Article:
How the Word “Spam” Came To Mean Junk Email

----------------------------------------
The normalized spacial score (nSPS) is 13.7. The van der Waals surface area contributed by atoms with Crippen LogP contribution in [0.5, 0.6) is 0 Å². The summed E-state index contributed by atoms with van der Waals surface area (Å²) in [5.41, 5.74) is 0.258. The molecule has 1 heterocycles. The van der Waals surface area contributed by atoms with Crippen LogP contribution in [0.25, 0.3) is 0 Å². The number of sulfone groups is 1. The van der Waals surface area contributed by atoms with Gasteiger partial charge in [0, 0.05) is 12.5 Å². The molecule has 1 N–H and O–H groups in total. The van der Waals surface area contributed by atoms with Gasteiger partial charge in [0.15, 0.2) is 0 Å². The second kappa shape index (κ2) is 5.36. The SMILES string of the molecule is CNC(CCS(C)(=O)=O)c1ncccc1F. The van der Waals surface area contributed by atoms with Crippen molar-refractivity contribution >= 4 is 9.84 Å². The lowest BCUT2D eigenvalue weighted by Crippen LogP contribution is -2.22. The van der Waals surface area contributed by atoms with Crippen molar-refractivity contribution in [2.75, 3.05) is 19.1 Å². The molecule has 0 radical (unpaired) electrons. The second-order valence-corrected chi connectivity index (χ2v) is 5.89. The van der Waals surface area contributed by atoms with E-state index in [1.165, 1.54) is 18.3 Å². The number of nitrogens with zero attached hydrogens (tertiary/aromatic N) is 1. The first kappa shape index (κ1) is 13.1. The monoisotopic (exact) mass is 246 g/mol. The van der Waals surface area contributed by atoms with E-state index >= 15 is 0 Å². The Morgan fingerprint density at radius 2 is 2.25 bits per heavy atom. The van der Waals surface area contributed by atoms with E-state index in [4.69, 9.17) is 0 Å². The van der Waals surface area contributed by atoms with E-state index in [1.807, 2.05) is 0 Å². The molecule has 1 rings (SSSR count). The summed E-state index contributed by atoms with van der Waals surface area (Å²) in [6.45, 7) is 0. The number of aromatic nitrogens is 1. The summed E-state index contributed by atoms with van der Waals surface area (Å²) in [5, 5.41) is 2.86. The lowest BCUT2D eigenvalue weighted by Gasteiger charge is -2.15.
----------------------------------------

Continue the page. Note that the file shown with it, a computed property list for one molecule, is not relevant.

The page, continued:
Spam, spam, spam. It’s almost impossible to avoid. The average daily volume of email spam in the last month was 250 billion messages. That means spam email accounted for more than 85% of global email traffic. Where did we get the term spam from in the first place, and how did it begin being widely used? As a term for junk email, spam entered the Oxford English Dictionary in 1998, and soon took over as the primary definition. It’s currently listed as a noun meaning, “unsolicited messages sent over the Internet.” There is, however, another definition in the dictionary: “a tinned meat product made mainly from ham.” Hormel Foods introduced Spam — luncheon meat that's a spiced meat made from shoulders of pork and ham — in 1937. No one really knows who coined the term in relation to email, but it began to be used in the 1980s, likening the “fake email” to SPAM’s occasional description as “fake meat.” As for Hormel, they’ve taken the joke well, releasing a statement saying, “While the association of our product with the Internet or e-mail ‘spam', including images, is in no way related, we strive to maintain a sense of humor around our iconic brand and enjoy consumers’ fun-loving appreciation of it.” You may never be entirely free of spam email, but at least you know where the term comes from now.